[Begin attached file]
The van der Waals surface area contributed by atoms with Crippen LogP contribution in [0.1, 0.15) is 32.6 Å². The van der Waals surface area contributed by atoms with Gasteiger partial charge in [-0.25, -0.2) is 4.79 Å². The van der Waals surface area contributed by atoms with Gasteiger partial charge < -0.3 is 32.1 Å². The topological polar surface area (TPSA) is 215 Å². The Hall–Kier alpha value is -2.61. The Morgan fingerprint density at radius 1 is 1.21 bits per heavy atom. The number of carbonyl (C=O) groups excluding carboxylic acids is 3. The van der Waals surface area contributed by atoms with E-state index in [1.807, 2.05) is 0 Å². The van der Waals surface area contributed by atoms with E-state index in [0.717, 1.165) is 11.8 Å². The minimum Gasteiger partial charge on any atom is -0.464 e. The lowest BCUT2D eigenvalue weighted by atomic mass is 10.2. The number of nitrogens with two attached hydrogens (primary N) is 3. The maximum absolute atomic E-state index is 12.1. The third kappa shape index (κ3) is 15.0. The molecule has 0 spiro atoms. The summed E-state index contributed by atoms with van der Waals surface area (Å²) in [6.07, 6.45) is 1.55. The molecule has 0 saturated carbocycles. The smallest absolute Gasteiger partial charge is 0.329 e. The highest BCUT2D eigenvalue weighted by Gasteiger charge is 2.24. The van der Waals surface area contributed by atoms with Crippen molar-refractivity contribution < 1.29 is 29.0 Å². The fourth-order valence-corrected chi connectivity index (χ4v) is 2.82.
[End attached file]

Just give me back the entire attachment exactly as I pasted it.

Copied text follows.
The van der Waals surface area contributed by atoms with Crippen LogP contribution in [0.1, 0.15) is 32.6 Å². The van der Waals surface area contributed by atoms with Gasteiger partial charge in [-0.25, -0.2) is 4.79 Å². The van der Waals surface area contributed by atoms with Gasteiger partial charge < -0.3 is 32.1 Å². The topological polar surface area (TPSA) is 215 Å². The Hall–Kier alpha value is -2.61. The Morgan fingerprint density at radius 1 is 1.21 bits per heavy atom. The number of carbonyl (C=O) groups excluding carboxylic acids is 3. The van der Waals surface area contributed by atoms with E-state index in [1.807, 2.05) is 0 Å². The van der Waals surface area contributed by atoms with E-state index in [0.717, 1.165) is 11.8 Å². The minimum Gasteiger partial charge on any atom is -0.464 e. The lowest BCUT2D eigenvalue weighted by atomic mass is 10.2. The number of nitrogens with two attached hydrogens (primary N) is 3. The maximum absolute atomic E-state index is 12.1. The third kappa shape index (κ3) is 15.0. The molecule has 0 spiro atoms. The summed E-state index contributed by atoms with van der Waals surface area (Å²) in [6.07, 6.45) is 1.55. The molecule has 0 saturated carbocycles. The smallest absolute Gasteiger partial charge is 0.329 e. The highest BCUT2D eigenvalue weighted by Gasteiger charge is 2.24. The van der Waals surface area contributed by atoms with Crippen molar-refractivity contribution < 1.29 is 29.0 Å². The fourth-order valence-corrected chi connectivity index (χ4v) is 2.82.